The vast majority of proteins in a neuron are synthesized in the cell bodies and transported along axons and up-to synapses by a process called axonal transport. Defects in slow axonal transport of proteins such as tau and ?-synuclein have long been implicated in many neurodegenerative diseases including Alzheimer's and Parkinson's disease, however mechanisms of slow axonal transport of these (and other) cytosolic proteins is very poorly understood. We developed a model-system in cultured neurons to directly visualize the transport of cytosolic proteins (including ?-synuclein) and found that these cargoes move coherently with a slow, motor-dependent anterograde bias. This type of movement has not been reported before and likely represents a new form of trafficking/transport within cells. Based on these and other in-vivo data from brains, we propose a new model where individual cytosolic protein monomers cluster and assemble into multi-protein complexes that are carried in neurons by molecular motors, a process we call 'dynamic clustering'. Here we propose a series of experiments to test predictions and hypotheses generated by this model. Upon completion, these studies would answer long-standing questions about the transport of these proteins and also open the door for investigation of their transport in pathologic states.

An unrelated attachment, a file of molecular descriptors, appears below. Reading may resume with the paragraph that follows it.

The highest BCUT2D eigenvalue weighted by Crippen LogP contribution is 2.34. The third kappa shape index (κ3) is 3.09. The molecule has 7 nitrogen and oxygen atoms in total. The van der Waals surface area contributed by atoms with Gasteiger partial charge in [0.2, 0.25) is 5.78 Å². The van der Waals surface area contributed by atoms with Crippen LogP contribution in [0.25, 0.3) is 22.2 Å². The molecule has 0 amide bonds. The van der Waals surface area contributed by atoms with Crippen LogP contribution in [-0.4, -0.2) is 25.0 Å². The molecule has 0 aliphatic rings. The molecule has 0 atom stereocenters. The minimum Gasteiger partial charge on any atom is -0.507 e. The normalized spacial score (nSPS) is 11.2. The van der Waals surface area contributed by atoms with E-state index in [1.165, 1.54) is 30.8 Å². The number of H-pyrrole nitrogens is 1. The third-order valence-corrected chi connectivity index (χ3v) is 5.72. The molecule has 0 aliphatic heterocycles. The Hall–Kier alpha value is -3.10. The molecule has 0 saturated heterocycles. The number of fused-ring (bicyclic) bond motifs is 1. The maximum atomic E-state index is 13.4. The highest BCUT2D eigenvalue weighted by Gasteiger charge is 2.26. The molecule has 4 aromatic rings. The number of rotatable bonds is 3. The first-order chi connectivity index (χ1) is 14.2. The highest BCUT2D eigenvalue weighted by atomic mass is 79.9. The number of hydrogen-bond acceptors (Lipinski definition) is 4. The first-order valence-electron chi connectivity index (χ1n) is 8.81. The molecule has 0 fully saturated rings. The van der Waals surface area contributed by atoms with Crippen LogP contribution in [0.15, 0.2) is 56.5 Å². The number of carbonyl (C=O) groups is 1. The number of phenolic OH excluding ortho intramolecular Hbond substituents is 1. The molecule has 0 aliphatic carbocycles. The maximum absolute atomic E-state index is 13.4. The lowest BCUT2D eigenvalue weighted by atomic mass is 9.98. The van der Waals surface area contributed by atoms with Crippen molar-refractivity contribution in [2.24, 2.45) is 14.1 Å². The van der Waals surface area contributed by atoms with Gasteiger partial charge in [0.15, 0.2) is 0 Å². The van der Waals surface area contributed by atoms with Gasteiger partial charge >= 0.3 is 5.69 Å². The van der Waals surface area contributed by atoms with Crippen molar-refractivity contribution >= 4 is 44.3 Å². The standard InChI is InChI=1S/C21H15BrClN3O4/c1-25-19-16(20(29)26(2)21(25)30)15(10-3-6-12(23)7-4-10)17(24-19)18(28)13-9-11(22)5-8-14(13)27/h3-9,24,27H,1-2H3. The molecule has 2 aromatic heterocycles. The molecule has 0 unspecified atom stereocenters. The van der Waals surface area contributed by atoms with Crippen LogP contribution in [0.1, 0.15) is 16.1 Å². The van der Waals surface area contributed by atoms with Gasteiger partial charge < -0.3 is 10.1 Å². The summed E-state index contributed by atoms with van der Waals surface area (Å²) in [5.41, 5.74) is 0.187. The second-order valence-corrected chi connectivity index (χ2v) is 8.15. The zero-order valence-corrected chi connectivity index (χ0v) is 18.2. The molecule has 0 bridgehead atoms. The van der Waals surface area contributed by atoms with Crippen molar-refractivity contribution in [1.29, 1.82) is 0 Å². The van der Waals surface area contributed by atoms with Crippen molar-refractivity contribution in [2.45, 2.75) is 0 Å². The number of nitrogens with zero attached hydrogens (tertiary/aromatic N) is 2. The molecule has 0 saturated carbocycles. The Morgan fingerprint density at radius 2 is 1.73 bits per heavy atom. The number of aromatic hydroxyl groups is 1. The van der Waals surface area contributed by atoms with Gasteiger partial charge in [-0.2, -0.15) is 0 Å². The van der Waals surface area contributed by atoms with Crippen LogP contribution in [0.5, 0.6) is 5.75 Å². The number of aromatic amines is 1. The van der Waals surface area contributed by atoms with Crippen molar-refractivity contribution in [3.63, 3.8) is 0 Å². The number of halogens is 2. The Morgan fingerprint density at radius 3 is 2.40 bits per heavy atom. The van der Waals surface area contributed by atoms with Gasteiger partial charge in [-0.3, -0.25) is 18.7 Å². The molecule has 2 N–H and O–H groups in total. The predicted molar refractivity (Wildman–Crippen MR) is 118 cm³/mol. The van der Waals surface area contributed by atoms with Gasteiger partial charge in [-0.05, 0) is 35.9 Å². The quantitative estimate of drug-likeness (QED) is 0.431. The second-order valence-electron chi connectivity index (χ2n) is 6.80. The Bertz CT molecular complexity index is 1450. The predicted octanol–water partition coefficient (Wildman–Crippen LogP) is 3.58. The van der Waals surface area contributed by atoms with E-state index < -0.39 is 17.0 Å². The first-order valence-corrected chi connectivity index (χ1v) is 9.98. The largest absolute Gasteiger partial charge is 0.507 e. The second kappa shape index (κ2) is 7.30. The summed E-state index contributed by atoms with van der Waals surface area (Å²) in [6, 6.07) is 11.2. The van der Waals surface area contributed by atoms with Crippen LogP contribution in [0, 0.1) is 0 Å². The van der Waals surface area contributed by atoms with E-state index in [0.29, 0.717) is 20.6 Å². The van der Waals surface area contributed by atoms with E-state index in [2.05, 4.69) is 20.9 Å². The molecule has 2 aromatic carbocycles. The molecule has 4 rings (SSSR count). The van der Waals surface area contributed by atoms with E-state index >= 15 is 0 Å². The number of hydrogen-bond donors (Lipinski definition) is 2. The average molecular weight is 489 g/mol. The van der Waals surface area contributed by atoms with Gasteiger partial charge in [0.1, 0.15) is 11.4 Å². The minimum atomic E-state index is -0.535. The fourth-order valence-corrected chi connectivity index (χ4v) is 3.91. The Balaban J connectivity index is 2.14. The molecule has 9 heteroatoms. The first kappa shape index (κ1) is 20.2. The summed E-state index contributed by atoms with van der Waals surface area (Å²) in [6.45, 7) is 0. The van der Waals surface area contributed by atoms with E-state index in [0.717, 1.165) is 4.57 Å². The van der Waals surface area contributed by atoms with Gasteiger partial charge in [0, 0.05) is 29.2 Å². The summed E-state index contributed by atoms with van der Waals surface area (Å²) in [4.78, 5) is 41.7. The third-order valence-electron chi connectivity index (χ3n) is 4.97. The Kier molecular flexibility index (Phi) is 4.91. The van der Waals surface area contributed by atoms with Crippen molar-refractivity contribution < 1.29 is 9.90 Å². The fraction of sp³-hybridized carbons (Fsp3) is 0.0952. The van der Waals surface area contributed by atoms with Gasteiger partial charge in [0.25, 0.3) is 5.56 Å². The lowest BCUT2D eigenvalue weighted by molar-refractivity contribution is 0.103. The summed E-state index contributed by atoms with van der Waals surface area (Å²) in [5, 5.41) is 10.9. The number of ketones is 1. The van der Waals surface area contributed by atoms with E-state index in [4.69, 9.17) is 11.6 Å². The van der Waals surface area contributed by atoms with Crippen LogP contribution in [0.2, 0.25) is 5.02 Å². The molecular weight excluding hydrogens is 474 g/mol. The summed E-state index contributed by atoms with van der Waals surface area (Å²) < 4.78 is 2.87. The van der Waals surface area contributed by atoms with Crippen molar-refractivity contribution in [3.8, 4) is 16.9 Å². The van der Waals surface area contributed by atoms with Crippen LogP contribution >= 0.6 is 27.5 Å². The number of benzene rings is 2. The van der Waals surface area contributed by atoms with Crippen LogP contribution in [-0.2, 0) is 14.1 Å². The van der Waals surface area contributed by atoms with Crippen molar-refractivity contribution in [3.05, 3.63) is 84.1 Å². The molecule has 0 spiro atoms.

Neurodegenerative diseases like Alzheimer's and Parkinson's disease are a huge burden on our society and economy. These diseases are characterized by early deficits in synapses - the 'communication hub'of the brain;as well as impairments in axonal transport - the mechanism that that actually delivers various proteins into these synapses thereby maintaining their physiology throughout life. In pathologic states, the axonal transport of many proteins like tau and ?-synuclein are thought to be impaired, and yet the mechanisms that move these proteins in axons and deliver them to the synapses is unknown. We have now developed new models where we can directly visualize and quantify the slow axonal transport of these pathology-related proteins in neurons and we hope that increased knowledge of the normal physiology will lead to advances in pathologic mechanisms that operate in these diseases. In the very least, these models will finally allow us to test specific disease- related hypotheses that has not been possible due to our inability to assay this transport modality.
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